Here in Japan, we are about to celebrate the girl’s day known as Hina-Matsuri on March 3rd. Families with daughters usually display decorative “Hina” dolls in their homes as a way of wishing for good health.
Hina dolls come in a variety of sizes, kimonos and accessories. Some are just Emperor and Empress dolls in a glass case, others include the entire imperial family along with their belongings on a seven tiered alter.
I remember staring at these dolls for a long time and soaking in every little detail when I was little. I was mesmerized by their intricate kimonos and decorations, and their quiet and calm expressions. Interestingly enough it never occur to me that these dolls look nothing like us.
For instance, they tend to have exceptionally fair skin, ghostly white to be quite honest. The empress’ lush black hair is tied back in a way that is bigger than her face. The crimson red lipstick and high eyebrows are something you never see in everyday life. Their cheeks are so full they could be considered chubby. And if you take a really close look at her face, you’ll see she has black teeth! Slightly different from what we now consider beautiful isn’t it?
It is said that these features are the beauty standards of the Heian period (794 to 1185). In the Heian period food was scarce and a plump face was a clear indication of wealth and plenty, and usually meant a healthy and fertile body. Slit eyes helped to emphasize plump faces and long lush hair symbolized maturity. It seems strange to us today but blackened teeth were a popular cosmetic trend at that time. (There might have been some hygienic purpose for it.) I guess as we progress in time our needs and wants change and so does what we consider beautiful.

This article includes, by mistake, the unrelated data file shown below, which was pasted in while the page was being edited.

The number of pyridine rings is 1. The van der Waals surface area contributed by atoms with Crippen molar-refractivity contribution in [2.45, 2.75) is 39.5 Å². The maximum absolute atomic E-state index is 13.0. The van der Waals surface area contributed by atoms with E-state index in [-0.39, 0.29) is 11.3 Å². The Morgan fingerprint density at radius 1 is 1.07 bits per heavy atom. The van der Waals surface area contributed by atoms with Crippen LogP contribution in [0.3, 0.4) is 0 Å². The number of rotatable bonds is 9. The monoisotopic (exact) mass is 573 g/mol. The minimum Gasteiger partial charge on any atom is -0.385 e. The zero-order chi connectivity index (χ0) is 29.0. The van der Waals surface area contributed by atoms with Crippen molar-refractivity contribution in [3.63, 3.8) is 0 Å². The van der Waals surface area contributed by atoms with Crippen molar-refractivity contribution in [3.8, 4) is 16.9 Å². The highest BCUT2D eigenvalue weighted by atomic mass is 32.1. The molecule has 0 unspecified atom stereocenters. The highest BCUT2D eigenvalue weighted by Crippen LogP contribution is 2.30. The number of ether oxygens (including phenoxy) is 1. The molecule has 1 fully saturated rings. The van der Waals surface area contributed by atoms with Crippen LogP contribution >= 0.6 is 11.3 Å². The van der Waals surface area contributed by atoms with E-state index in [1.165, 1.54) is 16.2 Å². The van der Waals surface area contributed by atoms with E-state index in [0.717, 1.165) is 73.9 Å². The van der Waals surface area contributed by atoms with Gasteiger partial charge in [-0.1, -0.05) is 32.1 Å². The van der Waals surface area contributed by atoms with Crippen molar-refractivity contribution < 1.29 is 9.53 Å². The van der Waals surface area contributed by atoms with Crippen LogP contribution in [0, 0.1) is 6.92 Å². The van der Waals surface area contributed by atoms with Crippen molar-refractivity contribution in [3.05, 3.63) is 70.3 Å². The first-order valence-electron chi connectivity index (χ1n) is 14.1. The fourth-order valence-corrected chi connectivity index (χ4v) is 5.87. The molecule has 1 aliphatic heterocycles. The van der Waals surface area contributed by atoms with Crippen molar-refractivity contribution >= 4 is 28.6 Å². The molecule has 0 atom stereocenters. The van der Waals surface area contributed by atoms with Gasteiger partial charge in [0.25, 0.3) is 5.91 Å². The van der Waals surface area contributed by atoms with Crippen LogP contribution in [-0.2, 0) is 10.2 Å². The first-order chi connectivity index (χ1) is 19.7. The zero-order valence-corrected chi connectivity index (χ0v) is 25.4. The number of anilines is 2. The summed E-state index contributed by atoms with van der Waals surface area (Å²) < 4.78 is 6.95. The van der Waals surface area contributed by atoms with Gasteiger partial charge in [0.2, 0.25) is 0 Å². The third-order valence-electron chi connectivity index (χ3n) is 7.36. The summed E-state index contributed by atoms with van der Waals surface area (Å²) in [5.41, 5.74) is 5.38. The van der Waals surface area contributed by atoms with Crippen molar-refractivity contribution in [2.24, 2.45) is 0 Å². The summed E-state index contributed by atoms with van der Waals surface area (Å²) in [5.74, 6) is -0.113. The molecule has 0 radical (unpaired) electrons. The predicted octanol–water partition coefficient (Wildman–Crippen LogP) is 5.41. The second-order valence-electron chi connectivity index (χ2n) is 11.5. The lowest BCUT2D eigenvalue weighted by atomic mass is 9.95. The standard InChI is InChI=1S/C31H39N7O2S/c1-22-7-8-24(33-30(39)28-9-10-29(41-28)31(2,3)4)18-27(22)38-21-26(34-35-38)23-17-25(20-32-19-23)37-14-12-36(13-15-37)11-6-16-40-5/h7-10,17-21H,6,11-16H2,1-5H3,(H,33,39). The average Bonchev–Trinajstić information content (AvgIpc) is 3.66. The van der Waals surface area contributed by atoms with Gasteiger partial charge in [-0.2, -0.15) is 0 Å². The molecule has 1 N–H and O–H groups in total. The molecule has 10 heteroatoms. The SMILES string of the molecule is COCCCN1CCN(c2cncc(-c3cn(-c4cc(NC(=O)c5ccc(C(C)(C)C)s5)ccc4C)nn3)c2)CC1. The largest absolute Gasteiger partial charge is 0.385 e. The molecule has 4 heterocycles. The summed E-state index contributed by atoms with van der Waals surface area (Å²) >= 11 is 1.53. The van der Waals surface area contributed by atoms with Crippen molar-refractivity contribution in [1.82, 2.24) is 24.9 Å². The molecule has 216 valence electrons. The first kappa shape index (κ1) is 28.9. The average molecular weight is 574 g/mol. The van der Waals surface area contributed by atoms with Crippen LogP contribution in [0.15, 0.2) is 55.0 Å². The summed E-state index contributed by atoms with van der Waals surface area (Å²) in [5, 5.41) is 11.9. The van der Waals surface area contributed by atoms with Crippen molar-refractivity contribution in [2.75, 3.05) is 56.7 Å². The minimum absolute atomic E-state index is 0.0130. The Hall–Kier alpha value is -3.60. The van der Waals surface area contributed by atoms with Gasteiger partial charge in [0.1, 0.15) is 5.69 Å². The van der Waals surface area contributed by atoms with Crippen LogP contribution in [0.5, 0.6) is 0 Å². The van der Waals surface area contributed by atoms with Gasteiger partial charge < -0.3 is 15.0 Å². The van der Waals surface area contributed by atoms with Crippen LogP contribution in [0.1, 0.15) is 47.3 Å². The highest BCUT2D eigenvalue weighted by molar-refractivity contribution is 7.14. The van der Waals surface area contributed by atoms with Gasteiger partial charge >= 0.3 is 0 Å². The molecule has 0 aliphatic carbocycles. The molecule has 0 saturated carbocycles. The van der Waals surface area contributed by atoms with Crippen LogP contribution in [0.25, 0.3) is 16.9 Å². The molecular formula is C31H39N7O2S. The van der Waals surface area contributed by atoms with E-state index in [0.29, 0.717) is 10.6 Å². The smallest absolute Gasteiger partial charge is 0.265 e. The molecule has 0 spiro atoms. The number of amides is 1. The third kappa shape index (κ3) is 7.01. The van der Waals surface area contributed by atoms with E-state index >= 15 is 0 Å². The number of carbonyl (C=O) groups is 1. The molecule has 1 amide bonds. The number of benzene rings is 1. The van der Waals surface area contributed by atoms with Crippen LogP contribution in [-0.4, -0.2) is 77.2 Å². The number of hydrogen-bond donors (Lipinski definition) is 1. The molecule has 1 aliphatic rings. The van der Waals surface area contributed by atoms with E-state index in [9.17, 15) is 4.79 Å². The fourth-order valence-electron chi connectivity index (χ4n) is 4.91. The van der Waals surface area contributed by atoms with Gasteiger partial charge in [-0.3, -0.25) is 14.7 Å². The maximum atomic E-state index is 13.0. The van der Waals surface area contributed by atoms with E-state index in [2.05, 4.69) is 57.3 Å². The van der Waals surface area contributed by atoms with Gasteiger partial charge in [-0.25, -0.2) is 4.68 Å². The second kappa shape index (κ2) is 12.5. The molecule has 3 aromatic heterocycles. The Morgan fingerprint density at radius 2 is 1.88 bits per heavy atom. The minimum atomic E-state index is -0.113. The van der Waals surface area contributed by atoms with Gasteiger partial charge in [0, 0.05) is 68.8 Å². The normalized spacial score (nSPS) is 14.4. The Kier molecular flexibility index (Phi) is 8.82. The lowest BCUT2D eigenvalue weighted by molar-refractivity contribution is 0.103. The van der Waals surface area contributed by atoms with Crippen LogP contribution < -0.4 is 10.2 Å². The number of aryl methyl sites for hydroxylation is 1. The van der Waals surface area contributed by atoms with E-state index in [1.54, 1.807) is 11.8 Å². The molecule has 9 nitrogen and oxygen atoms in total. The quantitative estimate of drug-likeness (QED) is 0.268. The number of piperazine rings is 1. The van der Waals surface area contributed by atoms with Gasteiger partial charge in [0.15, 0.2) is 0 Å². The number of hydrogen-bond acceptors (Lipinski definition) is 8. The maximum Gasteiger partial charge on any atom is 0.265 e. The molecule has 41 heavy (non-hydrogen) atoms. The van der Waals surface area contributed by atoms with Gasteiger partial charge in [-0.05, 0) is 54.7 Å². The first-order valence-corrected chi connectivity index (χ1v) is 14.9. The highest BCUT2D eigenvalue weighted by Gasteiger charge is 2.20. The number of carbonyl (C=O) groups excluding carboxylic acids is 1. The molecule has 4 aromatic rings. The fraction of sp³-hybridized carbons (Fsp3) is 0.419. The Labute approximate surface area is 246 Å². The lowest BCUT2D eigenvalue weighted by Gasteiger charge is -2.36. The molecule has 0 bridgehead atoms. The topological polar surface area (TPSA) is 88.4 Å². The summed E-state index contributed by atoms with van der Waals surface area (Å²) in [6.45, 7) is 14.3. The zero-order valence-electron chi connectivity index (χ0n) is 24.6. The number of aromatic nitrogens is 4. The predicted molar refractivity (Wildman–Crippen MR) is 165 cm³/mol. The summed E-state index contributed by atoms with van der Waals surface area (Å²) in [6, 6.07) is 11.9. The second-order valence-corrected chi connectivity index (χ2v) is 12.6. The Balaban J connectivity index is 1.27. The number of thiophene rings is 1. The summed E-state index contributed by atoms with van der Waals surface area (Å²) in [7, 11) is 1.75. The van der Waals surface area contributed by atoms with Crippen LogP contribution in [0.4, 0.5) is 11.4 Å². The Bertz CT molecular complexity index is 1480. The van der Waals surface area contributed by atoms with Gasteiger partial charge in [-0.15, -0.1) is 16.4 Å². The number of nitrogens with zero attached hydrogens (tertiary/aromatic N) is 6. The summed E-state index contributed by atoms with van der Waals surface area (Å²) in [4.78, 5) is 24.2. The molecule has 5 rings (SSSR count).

So what are the beauty standards of today? Maybe modern dolls can give us some answers.Two popular dolls come to my mind; Licca-chan and Blythe. (Of course, Disney princesses and Barbie dolls also have a strong fanbase in Japan, but I will stick to the Japanese products.) They both have big sparkling eyes with long eyelashes. Their rosy cheeks tell us they are young and healthy. Their faces are round but not overly plump. Oh did I mention they both have blonde hair?
After WWII, Japan was enormously influenced by the US and our aesthetic standards changed dramatically. Bigger eyes, a tall nose, slender bodies, and of course white teeth became a popular barometer for beauty among Japanese ladies. These trends are still strong nowadays. Make-up techniques that make the eyes appear bigger are in style among girls. Even plastic surgery is now well accepted. Bleached or dyed hair is everywhere. Being fat or even a little chubby is a big no-no, like in most places in the world, the skinnier the better.
Yet, even today, the Hina dolls express something beautiful and alluring. Despite the standards of aesthetics constantly changing and mass media telling young girls what they should look like, we can still appreciate the beauty of the Hina dolls.
Perhaps it’s their content expressions and century-old dignity that assure us there is something more important than looks. Confidence, kindness, wit, elegance, smarts, strength, health and a whole range of different qualities make people unique and beautiful.
The standards of beauty will evolve with time, what’s popular might change tomorrow. We sometimes get fixated with how we should look like, but as long as girls grow-up happy and healthy, and be able to define their own beauty, the dolls have achieved their purpose.